the classroom. If teaching is a process of sharing, analyzing, and critiquing
important subject matter, how can advising not be teaching?
Many, if not most, academic advisers do not have the training and
education to practice professional counseling. We must acknowledge our
limitations in this area and rely on the expertise of our counseling
colleagues on and off campus to address advisee needs as necessary. However,
advising is personal counseling insomuch as we take a holistic
approach that considers student challenges beyond academics. Jennifer's
grades are fine, her curiosity and study habits leading her to excel in all
her classes. Yet she is nervous about this recent epiphany: teaching is all
she's ever wanted to do, and now she's not so sure. Maybe it's just this
grade, this school, her inexperience. After all, her parents have overcome
obstacles to be successful, and they've helped thousands of kids between
them. I'll be letting down my parents, she muses when you question the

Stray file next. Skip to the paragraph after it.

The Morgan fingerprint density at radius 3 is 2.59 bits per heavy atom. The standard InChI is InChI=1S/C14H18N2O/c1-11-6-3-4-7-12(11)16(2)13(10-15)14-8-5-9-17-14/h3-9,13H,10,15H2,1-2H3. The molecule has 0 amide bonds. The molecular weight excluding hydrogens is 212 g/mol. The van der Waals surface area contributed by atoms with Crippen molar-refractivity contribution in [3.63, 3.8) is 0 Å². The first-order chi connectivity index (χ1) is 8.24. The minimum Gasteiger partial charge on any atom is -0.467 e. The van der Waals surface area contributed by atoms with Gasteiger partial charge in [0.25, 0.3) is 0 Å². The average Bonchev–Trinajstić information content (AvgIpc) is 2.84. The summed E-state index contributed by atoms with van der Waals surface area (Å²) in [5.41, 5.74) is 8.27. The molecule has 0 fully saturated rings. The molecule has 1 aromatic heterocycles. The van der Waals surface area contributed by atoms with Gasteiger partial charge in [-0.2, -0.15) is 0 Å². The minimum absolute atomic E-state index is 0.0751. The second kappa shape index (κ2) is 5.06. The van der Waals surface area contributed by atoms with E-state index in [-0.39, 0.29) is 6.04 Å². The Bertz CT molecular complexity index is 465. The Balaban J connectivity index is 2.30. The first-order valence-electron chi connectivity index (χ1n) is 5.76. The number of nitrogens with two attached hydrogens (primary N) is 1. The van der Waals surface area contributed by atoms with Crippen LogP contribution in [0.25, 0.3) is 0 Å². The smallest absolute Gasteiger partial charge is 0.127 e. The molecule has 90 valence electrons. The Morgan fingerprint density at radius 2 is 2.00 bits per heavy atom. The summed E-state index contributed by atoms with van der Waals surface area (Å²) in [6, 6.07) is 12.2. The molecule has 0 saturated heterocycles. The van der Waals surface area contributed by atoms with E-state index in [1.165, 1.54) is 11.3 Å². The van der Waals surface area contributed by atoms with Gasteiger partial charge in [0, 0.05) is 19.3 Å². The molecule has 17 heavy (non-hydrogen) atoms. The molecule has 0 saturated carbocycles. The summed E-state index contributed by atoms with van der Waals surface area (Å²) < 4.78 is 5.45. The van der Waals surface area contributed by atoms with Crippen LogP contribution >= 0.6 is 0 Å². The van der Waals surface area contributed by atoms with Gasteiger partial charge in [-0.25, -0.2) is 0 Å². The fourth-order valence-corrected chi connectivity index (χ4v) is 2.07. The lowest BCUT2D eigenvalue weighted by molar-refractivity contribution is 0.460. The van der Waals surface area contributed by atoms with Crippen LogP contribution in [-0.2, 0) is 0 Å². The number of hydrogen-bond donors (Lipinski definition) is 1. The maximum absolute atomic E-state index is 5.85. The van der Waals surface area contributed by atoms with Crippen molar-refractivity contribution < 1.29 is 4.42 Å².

ramifications of her trying a different path. They have high expectations
for me. Jennifer needs an adviser with exceptional listening skills, one
who redirects the discussion from major and job and more towards Jennifer's
personal needs. What do you want for yourself? I ask, and What do your
parents really want for you? Can you identify several ways to achieve
personal happiness? Advisers sometimes do not have the luxury of time to
draw out this information, so we must convey quickly a caring, empathetic
viewpoint, or a student will hear nothing, gain nothing, from us. Academic
advising, then, must be personal counseling.
Having led Jennifer to the willingness to explore new
possibilities without yet having to abandon or set aside long-held plans
and assumptions the adviser must now offer options, new scenarios. Jennifer